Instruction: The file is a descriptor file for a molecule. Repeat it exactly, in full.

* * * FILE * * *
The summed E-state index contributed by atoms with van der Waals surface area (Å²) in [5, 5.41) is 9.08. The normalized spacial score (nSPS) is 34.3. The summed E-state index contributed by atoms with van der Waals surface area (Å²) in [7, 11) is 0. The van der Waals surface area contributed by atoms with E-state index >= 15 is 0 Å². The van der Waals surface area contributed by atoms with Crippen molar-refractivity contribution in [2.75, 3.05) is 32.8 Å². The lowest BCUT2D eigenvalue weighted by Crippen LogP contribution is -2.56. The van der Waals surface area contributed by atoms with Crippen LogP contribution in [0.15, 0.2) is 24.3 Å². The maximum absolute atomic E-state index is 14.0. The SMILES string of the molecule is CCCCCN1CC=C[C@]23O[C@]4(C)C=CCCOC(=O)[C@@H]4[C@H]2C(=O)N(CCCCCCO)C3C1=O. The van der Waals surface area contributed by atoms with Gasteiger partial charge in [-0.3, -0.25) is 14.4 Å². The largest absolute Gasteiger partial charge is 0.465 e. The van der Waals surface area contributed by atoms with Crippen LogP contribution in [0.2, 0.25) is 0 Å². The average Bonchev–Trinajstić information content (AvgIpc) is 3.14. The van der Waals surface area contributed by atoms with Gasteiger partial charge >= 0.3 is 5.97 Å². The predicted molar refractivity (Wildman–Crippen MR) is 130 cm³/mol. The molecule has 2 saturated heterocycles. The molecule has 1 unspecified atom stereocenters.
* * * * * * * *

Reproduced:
The summed E-state index contributed by atoms with van der Waals surface area (Å²) in [5, 5.41) is 9.08. The normalized spacial score (nSPS) is 34.3. The summed E-state index contributed by atoms with van der Waals surface area (Å²) in [7, 11) is 0. The van der Waals surface area contributed by atoms with E-state index >= 15 is 0 Å². The van der Waals surface area contributed by atoms with Crippen molar-refractivity contribution in [2.75, 3.05) is 32.8 Å². The lowest BCUT2D eigenvalue weighted by Crippen LogP contribution is -2.56. The van der Waals surface area contributed by atoms with Crippen LogP contribution in [0.15, 0.2) is 24.3 Å². The maximum absolute atomic E-state index is 14.0. The SMILES string of the molecule is CCCCCN1CC=C[C@]23O[C@]4(C)C=CCCOC(=O)[C@@H]4[C@H]2C(=O)N(CCCCCCO)C3C1=O. The van der Waals surface area contributed by atoms with Gasteiger partial charge in [-0.3, -0.25) is 14.4 Å². The largest absolute Gasteiger partial charge is 0.465 e. The van der Waals surface area contributed by atoms with Crippen LogP contribution in [0.2, 0.25) is 0 Å². The average Bonchev–Trinajstić information content (AvgIpc) is 3.14. The van der Waals surface area contributed by atoms with Gasteiger partial charge >= 0.3 is 5.97 Å². The predicted molar refractivity (Wildman–Crippen MR) is 130 cm³/mol. The molecule has 2 saturated heterocycles. The molecule has 1 unspecified atom stereocenters.